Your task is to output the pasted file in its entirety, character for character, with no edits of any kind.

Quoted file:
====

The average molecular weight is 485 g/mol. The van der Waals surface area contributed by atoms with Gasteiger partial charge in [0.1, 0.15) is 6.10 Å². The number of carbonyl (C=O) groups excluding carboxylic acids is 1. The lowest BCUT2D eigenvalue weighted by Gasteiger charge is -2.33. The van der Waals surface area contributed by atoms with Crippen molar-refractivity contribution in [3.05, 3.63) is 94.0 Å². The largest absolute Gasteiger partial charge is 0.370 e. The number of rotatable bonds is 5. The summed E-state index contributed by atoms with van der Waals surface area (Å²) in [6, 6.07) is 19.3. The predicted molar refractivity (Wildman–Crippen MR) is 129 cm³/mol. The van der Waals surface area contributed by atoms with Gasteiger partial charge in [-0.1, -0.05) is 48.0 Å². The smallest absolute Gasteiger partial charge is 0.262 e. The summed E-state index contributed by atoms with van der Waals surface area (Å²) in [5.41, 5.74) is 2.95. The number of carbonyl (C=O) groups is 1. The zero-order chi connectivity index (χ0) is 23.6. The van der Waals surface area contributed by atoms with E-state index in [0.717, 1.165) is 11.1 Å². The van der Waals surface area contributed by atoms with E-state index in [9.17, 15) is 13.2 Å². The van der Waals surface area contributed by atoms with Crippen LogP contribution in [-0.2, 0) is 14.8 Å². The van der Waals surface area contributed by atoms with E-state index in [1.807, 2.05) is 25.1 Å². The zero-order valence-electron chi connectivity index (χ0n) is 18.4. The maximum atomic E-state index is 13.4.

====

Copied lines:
The average molecular weight is 485 g/mol. The van der Waals surface area contributed by atoms with Gasteiger partial charge in [0.1, 0.15) is 6.10 Å². The number of carbonyl (C=O) groups excluding carboxylic acids is 1. The lowest BCUT2D eigenvalue weighted by Gasteiger charge is -2.33. The van der Waals surface area contributed by atoms with Crippen molar-refractivity contribution in [3.05, 3.63) is 94.0 Å². The largest absolute Gasteiger partial charge is 0.370 e. The number of rotatable bonds is 5. The summed E-state index contributed by atoms with van der Waals surface area (Å²) in [6, 6.07) is 19.3. The predicted molar refractivity (Wildman–Crippen MR) is 129 cm³/mol. The van der Waals surface area contributed by atoms with Gasteiger partial charge in [-0.1, -0.05) is 48.0 Å². The smallest absolute Gasteiger partial charge is 0.262 e. The summed E-state index contributed by atoms with van der Waals surface area (Å²) in [5.41, 5.74) is 2.95. The number of carbonyl (C=O) groups is 1. The zero-order chi connectivity index (χ0) is 23.6. The van der Waals surface area contributed by atoms with E-state index in [0.717, 1.165) is 11.1 Å². The van der Waals surface area contributed by atoms with E-state index in [9.17, 15) is 13.2 Å². The van der Waals surface area contributed by atoms with Crippen LogP contribution in [-0.2, 0) is 14.8 Å². The van der Waals surface area contributed by atoms with E-state index in [1.807, 2.05) is 25.1 Å². The zero-order valence-electron chi connectivity index (χ0n) is 18.4. The maximum atomic E-state index is 13.4.